Studies of technology tycoons have become a staple of the biography shelf in the past decade. Bestsellers such as Steve Jobs by Walter Isaacson and Elon Musk: Tesla, SpaceX and the Quest for a Fantastic Future by Ashlee Vance have walked a fine line between candid exploration and hagiographic veneration.
While showing their subjects as ruthless businesspeople who mistreat their employees and the people in their personal lives, they also praise their innovations as paving the way to a better future. Their personal cruelty and narcissism are often painted as the price the world has to pay for genius.
These depictions conform with Silicon Valley’s self-image, as big tech companies claim that their operations offer solutions to all the world’s political and social problems. Government regulation, unions and taxation, by contrast, are forces that impede progress.
But as Bloomberg journalist Max Chafkin demonstrates in his new biography of right-wing entrepreneur Peter Thiel, the progressivism of Silicon Valley is a carefully constructed myth. Since the Silicon Valley area in northern California in the United States became associated with cutting-edge information technology during the Cold War, the region’s success has relied on its extensive business and political connections with the US military and big business.
As Chafkin writes, its dominant culture has always been Ayn Rand-style libertarianism, which views the rich as heroic figures who deserve untrammelled power and retains a deep hostility to ideals of democracy and egalitarianism.
Not a vampire
These trends are exemplified in the career of venture capitalist Thiel, who made his fortune by investing early in companies such as PayPal (with Musk) and later Facebook, which has now been rebranded to Meta.
Thiel has a public reputation for eccentricity. Widely circulating news stories have him buying land in New Zealand to survive a future apocalypse and promoting a company involved in researching how to prolong life. The latter included harvesting young people’s blood, which led to the surreal headline “Billionaire Trump supporter Peter Thiel denies being a vampire” in the Independent newspaper in 2018.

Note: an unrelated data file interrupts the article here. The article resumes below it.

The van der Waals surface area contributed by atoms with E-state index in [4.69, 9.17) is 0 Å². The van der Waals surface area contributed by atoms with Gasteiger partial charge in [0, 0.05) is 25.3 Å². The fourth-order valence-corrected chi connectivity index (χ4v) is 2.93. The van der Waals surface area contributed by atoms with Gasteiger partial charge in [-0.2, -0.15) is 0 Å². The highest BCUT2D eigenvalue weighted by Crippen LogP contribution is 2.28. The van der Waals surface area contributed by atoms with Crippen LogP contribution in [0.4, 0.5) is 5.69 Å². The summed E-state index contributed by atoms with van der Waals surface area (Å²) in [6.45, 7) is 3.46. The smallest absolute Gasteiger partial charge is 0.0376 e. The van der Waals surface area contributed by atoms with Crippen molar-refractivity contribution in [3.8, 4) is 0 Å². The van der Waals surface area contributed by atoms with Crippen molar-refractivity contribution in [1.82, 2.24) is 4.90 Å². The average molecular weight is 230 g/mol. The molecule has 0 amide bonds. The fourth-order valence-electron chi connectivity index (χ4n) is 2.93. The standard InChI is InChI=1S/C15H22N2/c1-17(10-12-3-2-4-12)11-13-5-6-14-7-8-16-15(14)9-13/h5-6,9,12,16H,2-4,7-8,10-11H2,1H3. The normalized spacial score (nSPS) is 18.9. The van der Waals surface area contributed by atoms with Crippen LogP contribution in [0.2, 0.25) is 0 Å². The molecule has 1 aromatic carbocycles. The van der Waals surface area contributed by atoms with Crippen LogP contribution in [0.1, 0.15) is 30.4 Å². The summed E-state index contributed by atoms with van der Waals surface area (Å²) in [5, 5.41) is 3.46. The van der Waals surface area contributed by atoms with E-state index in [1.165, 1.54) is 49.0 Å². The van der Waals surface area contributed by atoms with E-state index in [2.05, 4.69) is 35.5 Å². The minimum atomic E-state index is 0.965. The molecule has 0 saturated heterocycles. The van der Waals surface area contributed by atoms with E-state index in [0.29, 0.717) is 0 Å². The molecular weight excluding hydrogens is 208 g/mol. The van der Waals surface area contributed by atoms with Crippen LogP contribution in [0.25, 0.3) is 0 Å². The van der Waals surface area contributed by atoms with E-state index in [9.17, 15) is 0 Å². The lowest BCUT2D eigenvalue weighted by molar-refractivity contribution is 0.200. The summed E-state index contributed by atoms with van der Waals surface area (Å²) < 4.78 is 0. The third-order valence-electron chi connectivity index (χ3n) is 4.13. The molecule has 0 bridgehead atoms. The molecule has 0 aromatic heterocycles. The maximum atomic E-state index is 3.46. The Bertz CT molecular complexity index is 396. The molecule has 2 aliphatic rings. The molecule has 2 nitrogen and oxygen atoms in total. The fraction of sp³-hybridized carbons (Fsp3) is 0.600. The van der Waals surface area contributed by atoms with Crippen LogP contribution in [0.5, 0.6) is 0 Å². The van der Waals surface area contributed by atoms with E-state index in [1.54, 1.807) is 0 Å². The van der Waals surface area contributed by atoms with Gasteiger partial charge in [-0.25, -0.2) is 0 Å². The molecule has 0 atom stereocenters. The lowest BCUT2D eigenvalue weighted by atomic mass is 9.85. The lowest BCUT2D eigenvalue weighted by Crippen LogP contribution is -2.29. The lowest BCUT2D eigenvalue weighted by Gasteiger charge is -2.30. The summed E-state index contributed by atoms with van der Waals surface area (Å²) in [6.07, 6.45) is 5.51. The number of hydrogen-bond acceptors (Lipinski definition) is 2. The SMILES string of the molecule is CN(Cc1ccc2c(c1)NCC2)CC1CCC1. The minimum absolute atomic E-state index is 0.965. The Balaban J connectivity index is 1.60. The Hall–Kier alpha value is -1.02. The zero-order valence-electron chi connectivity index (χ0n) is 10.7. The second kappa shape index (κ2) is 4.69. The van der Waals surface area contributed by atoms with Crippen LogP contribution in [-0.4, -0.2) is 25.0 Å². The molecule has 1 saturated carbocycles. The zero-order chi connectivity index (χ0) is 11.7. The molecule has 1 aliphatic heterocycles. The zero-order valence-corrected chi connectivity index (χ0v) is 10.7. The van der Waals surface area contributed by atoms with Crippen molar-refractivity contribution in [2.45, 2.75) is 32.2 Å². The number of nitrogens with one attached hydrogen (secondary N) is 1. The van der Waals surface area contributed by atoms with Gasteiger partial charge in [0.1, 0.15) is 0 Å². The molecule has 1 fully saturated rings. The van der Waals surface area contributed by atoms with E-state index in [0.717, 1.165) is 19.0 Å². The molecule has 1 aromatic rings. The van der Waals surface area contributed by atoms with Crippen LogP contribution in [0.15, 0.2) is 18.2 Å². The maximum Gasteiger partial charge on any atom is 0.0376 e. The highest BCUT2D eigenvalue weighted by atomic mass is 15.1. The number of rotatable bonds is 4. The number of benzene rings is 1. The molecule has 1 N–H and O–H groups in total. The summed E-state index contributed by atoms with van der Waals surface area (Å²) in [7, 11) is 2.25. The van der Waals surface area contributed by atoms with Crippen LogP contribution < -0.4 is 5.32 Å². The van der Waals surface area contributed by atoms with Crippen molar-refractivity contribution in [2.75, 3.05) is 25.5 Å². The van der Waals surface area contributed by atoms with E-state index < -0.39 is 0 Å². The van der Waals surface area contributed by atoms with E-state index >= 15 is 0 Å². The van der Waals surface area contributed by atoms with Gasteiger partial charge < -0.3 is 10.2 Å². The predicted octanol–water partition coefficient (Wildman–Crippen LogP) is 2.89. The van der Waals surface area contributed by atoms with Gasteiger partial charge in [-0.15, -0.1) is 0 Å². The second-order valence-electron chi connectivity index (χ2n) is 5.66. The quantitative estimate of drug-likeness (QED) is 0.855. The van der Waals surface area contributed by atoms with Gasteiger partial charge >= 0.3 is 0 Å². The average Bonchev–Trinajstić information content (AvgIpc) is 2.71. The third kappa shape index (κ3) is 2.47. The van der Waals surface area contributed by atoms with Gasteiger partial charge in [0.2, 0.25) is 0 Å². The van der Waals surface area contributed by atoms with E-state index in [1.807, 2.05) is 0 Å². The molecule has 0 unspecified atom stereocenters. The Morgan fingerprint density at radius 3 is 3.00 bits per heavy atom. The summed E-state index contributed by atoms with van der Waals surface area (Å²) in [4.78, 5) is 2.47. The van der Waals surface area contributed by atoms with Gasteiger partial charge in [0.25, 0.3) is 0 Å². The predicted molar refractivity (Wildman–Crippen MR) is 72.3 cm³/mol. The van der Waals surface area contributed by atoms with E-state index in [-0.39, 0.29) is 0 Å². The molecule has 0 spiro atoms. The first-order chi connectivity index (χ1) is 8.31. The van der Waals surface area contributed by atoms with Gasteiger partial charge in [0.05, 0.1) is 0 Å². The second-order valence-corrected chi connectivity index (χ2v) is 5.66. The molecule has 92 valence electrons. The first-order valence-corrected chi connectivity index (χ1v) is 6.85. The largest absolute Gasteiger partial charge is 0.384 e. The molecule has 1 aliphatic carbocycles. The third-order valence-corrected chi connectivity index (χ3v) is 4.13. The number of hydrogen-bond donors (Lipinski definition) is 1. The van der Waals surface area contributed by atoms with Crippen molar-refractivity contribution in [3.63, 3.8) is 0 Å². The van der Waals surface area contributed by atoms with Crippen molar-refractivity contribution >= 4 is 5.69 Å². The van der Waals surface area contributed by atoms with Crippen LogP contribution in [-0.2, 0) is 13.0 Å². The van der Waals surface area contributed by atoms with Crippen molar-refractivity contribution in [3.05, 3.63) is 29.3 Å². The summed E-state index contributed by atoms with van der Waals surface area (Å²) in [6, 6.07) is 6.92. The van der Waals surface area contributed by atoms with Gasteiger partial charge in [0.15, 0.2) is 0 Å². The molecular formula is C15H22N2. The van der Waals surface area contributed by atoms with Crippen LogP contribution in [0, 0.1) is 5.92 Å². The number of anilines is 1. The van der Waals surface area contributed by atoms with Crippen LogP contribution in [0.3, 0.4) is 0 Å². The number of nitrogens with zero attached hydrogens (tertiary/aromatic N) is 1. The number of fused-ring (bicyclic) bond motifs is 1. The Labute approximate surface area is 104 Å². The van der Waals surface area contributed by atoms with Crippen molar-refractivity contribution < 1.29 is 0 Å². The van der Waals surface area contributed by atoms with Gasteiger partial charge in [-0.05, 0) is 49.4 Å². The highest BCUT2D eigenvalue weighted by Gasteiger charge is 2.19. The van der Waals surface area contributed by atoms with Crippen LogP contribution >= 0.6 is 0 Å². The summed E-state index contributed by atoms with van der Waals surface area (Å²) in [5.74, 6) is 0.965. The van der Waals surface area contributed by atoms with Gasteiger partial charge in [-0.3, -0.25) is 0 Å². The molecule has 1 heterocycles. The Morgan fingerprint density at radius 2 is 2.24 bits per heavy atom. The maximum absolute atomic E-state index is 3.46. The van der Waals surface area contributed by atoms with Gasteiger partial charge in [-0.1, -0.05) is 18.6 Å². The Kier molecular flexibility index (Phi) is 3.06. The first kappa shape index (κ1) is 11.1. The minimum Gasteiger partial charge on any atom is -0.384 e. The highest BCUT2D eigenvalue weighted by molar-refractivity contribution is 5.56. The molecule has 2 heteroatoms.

But behind these stories is a cynical and wealthy power broker who used his fortune not only to support Donald Trump’s 2016 presidential campaign, but also retains links to even more politically extreme figures in the alt-right movement.
Chafkin shows that Thiel – who was born in Germany, spent time in South Africa-occupied Namibia as a child and later publicly defended apartheid while a student at Stanford University in California – is motivated by a dangerous mix of rampant self-interest and genuine ideological conviction.
His support for Trump was rooted partly in ensuring a regulatory environment that would allow minimal taxation for himself and other billionaires. But he also viewed Trump and his supporters as an opening to create an alliance between right-wing libertarianism and xenophobic and nationalist political movements.
Thiel, Chafkin makes clear, is motivated by a reactionary vision of the future that combines free movement of capital and the rich with hardline anti-immigration policies. Despite saying that political democracy is a mistake and policy should be dictated by the rich, he saw Trump’s mass support base as an opportunity to attain more power.
His anti-regulation stance does not translate into a rejection of authoritarian power. In contrast, much of his fortune is linked to his company Palantir, which conducts data surveillance for the US security state, including involvement in the harsh migrant policing regime of the country’s Immigration and Customs Enforcement agency.
Repackaging for the internet